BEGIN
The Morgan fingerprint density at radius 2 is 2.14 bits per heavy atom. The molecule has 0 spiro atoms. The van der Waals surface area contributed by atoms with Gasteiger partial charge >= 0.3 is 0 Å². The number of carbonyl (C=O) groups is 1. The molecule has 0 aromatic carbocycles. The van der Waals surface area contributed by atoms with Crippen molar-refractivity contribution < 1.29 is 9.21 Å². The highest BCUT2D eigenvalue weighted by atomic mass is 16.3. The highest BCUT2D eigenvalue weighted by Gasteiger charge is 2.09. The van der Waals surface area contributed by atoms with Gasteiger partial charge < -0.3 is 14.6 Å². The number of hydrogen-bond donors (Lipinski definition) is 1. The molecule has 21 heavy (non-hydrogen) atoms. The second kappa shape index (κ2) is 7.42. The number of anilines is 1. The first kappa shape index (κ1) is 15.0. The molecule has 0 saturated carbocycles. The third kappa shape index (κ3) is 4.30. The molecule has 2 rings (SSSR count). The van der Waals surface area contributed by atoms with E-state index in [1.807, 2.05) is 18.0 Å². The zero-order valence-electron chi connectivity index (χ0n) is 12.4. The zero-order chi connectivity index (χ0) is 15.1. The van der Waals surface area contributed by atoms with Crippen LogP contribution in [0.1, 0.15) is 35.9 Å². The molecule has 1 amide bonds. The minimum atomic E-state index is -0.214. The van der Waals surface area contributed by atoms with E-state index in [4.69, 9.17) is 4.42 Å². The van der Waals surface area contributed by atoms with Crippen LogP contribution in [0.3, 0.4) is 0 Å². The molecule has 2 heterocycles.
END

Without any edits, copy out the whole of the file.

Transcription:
The Morgan fingerprint density at radius 2 is 2.14 bits per heavy atom. The molecule has 0 spiro atoms. The van der Waals surface area contributed by atoms with Gasteiger partial charge >= 0.3 is 0 Å². The number of carbonyl (C=O) groups is 1. The molecule has 0 aromatic carbocycles. The van der Waals surface area contributed by atoms with Crippen molar-refractivity contribution < 1.29 is 9.21 Å². The highest BCUT2D eigenvalue weighted by atomic mass is 16.3. The highest BCUT2D eigenvalue weighted by Gasteiger charge is 2.09. The van der Waals surface area contributed by atoms with Gasteiger partial charge < -0.3 is 14.6 Å². The number of hydrogen-bond donors (Lipinski definition) is 1. The molecule has 21 heavy (non-hydrogen) atoms. The second kappa shape index (κ2) is 7.42. The number of anilines is 1. The first kappa shape index (κ1) is 15.0. The molecule has 0 saturated carbocycles. The third kappa shape index (κ3) is 4.30. The molecule has 2 rings (SSSR count). The van der Waals surface area contributed by atoms with E-state index in [1.807, 2.05) is 18.0 Å². The zero-order valence-electron chi connectivity index (χ0n) is 12.4. The zero-order chi connectivity index (χ0) is 15.1. The van der Waals surface area contributed by atoms with Crippen LogP contribution in [0.1, 0.15) is 35.9 Å². The molecule has 1 amide bonds. The minimum atomic E-state index is -0.214. The van der Waals surface area contributed by atoms with E-state index in [4.69, 9.17) is 4.42 Å². The van der Waals surface area contributed by atoms with Crippen LogP contribution in [0.3, 0.4) is 0 Å². The molecule has 2 heterocycles.